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Cerebral amyloid angiopathy is a pathogenic lesion in Alzheimer's disease due to a novel presenilin 1 mutation

B. Dermaut, S. Kumar-Singh, C. De Jonghe, M. Cruts, A. Löfgren, U. Lübke, P. Cras, R. Dom, P. P. De Deyn, J. J. Martin, C. Van Broeckhoven
DOI: http://dx.doi.org/10.1093/brain/124.12.2383 2383-2392 First published online: 1 December 2001

Summary

The dense-cored plaques are considered the pathogenic type of amyloid deposition in Alzheimer's disease brains because of their predominant association with dystrophic neurites. Nevertheless, in >90% of cases of Alzheimer's disease amyloid is also deposited in cerebral blood vessel walls (congophilic amyloid angiopathy; CAA) but its role in Alzheimer's disease pathogenesis remains enigmatic. Here, we report a family (family GB) in which early-onset Alzheimer's disease was caused by a novel presenilin 1 mutation (L282V). This was unusually severe CAA reminiscent of the Flemish amyloid precursor protein (A692G) mutation we reported previously, which causes Alzheimer's disease and/or cerebral haemorrhages. In family GB, however, the disease presented as typical progressive Alzheimer's disease in the absence of strokes or stroke-like episodes. Similarly, neuroimaging studies and neuropathological examination favoured a degenerative over a vascular dementia. Interestingly, an immunohistochemical study revealed that, similar to causing dense-cored amyloid plaques, CAA also appeared capable of instigating a strong local dystrophic and inflammatory reaction. This was suggested by the observed neuronal loss, the presence of tau- and ubiquitin-positive neurites, micro- and astrogliosis, and complement activation. Together, these data suggest that, like the dense-cored neuritic plaques, CAA might represent a pathogenic lesion that contributes significantly to the progressive neurodegeneration that occurs in Alzheimer's disease.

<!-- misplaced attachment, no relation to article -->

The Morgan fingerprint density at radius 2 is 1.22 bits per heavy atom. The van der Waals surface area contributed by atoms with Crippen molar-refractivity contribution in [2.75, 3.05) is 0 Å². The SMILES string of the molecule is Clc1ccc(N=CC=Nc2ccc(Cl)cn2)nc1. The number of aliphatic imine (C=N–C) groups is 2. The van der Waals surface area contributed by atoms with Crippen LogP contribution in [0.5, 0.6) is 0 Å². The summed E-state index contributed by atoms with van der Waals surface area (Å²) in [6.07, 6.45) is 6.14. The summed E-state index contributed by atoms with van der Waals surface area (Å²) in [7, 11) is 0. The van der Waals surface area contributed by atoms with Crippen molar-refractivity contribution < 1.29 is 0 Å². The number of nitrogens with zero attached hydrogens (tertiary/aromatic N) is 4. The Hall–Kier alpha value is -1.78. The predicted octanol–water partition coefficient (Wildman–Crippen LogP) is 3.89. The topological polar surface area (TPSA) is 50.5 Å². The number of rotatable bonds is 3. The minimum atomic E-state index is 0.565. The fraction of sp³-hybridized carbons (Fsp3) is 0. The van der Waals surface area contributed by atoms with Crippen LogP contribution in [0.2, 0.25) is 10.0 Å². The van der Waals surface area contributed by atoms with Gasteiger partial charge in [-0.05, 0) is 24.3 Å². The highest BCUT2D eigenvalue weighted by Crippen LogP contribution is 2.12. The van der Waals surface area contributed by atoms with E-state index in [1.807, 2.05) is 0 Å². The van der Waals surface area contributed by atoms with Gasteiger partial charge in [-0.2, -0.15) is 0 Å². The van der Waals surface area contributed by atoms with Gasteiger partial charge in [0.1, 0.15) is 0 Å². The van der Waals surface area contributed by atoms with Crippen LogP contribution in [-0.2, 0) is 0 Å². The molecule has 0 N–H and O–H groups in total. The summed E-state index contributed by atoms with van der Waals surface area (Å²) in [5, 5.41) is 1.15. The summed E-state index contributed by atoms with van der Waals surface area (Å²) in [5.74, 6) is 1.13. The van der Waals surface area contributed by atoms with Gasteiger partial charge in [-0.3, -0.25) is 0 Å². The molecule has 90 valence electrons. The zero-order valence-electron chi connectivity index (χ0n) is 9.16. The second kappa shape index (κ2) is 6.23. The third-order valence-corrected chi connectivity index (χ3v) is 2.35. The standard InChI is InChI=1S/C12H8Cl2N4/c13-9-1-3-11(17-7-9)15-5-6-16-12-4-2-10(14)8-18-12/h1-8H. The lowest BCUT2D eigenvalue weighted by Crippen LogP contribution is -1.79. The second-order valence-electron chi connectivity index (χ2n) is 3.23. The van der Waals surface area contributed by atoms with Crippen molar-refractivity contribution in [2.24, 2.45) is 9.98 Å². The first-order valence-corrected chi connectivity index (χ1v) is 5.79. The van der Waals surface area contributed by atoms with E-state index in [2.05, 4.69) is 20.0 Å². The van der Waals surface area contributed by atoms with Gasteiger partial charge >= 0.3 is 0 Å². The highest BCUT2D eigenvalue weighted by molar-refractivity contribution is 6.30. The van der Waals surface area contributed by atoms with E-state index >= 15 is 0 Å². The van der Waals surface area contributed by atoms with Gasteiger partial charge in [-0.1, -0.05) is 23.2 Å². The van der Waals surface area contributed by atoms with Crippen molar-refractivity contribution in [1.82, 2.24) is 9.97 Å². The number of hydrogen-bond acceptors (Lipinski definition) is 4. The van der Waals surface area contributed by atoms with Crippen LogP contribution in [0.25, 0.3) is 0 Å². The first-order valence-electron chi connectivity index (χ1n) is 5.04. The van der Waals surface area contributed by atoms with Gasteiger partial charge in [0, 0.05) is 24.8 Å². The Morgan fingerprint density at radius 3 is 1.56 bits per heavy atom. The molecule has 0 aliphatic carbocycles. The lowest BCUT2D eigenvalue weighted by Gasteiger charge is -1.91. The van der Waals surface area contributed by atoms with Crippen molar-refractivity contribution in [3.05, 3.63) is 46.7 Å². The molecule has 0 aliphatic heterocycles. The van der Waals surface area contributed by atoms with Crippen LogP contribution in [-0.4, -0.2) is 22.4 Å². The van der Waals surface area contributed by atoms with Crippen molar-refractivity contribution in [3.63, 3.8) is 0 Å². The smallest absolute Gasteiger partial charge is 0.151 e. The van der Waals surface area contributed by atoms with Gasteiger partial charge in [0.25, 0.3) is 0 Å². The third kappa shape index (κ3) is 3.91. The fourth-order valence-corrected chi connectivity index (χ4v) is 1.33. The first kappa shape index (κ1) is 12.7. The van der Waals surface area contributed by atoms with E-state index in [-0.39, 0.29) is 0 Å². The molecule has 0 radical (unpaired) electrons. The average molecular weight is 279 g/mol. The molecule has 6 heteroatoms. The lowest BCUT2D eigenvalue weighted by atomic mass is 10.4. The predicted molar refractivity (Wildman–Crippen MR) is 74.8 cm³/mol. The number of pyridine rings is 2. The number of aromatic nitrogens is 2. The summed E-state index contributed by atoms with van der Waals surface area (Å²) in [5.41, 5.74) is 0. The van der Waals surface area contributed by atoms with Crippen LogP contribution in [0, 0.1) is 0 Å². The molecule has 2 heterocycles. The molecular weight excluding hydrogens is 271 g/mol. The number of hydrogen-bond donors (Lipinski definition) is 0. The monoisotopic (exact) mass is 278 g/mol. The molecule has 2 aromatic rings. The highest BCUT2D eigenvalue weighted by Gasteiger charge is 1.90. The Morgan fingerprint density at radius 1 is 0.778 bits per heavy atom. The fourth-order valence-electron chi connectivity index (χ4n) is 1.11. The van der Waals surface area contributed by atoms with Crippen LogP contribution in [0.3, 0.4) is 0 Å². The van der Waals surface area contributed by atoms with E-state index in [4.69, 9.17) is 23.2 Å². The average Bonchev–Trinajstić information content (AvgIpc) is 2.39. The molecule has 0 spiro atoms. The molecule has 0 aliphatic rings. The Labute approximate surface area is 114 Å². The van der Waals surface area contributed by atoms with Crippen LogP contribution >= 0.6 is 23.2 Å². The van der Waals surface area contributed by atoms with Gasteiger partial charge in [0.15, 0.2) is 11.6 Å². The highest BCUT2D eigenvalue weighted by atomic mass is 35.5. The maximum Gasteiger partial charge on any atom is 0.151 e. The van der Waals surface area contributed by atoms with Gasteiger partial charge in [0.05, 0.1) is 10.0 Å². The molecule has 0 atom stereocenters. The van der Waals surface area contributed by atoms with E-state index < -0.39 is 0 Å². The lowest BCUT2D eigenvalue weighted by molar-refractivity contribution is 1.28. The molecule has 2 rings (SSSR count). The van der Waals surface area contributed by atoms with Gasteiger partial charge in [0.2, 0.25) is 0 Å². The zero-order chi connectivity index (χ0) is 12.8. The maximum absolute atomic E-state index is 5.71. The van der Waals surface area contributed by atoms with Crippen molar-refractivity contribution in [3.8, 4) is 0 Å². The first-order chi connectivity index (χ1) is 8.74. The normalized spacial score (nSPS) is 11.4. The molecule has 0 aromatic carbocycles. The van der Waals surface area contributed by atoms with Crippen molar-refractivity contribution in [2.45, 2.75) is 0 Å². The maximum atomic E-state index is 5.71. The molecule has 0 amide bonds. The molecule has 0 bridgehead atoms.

• familial Alzheimer's disease
  • clinicopathological study
  • presenilin
  • amyloid angiopathy